Openly gay Australian rugby player and bobsledder Simon Dunn has passed away at the age of 35. As reported by numerous media outlets, Dunn’s body was found at his home in Surry Hills, an inner-city suburb of Sydney, Australia. Police have reported that no foul play is suspected.
Dunn was the first openly gay man to join a national bobsleigh team after joining the Australian squad in 2014. After his retirement two years later, Dunn moved to London and began playing rugby as a member of the LGBTQ rugby team the King’s Cross Steelers. He later also played for Australia’s first gay rugby team, the Sydney Convicts.
Dunn announced in 2021 his plans to return to bobsledding to represent Australia in the 2022 Olympics. However, he was ruled out of the Olympics due to a bicep injury.
In 2022, Dunn told DNA Magazine that “Homophobia has no place in the sporting world and its comments like those from Israel truly are outdated,” in response to homophobic comments made by Australian rugby star Israel Folau. Dunn and his then-partner, fellow athlete Felix Maisey-Curtis, shared a picture of them kissing in order to send a message to homophobic fans and fellow athletes.
Dunn was adored by LGBTQ fans and allies for his bravery and trailblazing as an openly athlete. He was shortlisted for the Australian LGBTI Awards Sports Personality of the Year for 2018 and 2019. He was also an ambassador for the Bobby Goldsmith Foundation, Australia’s oldest community-based HIV organization, and worked with GiveOUT, an Australian LGBTQ charity.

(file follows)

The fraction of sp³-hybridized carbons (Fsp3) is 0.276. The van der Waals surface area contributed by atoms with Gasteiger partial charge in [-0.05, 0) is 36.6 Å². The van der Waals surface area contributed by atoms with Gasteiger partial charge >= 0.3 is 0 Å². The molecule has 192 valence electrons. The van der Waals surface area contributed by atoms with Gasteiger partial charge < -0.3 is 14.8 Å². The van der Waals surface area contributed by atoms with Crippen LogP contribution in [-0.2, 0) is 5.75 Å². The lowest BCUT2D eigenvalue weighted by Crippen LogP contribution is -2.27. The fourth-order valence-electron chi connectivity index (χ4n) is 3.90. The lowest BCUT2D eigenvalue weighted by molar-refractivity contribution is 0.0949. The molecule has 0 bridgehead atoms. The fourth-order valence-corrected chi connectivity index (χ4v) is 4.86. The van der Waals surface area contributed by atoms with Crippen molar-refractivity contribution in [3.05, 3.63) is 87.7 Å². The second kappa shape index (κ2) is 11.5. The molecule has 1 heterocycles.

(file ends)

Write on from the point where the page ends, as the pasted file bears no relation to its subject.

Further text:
Ruby Rose Management released a statement on Dunn’s death, stating: “Loved by family & friends, adored by fans, media and social platforms all over the globe, our Simon Dunn has passed leaving an amazing legacy.”
“Simon was loved, adored, and respected within our community worldwide. He was passionate about giving back to the community and volunteering,” it continued.
In recounting Dunn’s stance on being an LGBTQ trailblazer and representative, the statement also said: “Simon represented us all, he always said ‘I am not the spokesman, I am just a gay white male telling you about my experiences, and experiences from those with whom I listened and learnt. The sharing of these stories gives us all an appreciation of what has lead us to where we are today’.”
The Sydney Convicts paid tribute to the player on their website, stating “Once a Convict, always a Convict” in a tribute on its website.
“His talents extended well off the rugby field too, and we know Simon made a positive impact through is work in the community, often speaking publicly about the challenges faced by LGBTIQA+ people in sport,” the statement said.
“We are devastated by the loss of Simon to our club and community, and share our deepest condolences with Simon’s family, friends and those who Simon brought love to over the years.”
Other athletes and celebrities have also paid tribute to Dunnon social media, including Australian gymnast Heath Thorpe who posted a tribute on Twitter, saying the bobsledder had “inspired and changed people’s time on earth for the better”.
“We spent the early and first hours of 2023 together drinking wine, sharing stories and laughter on your couch with your friends and discussing our ambitions and plans for the year ahead… it cuts so deeply to know that you had so much more to give to this world and to those around you,” he added.
“You will be deeply missed and there is a hole today in many hearts that will take a long time to begin to heal.”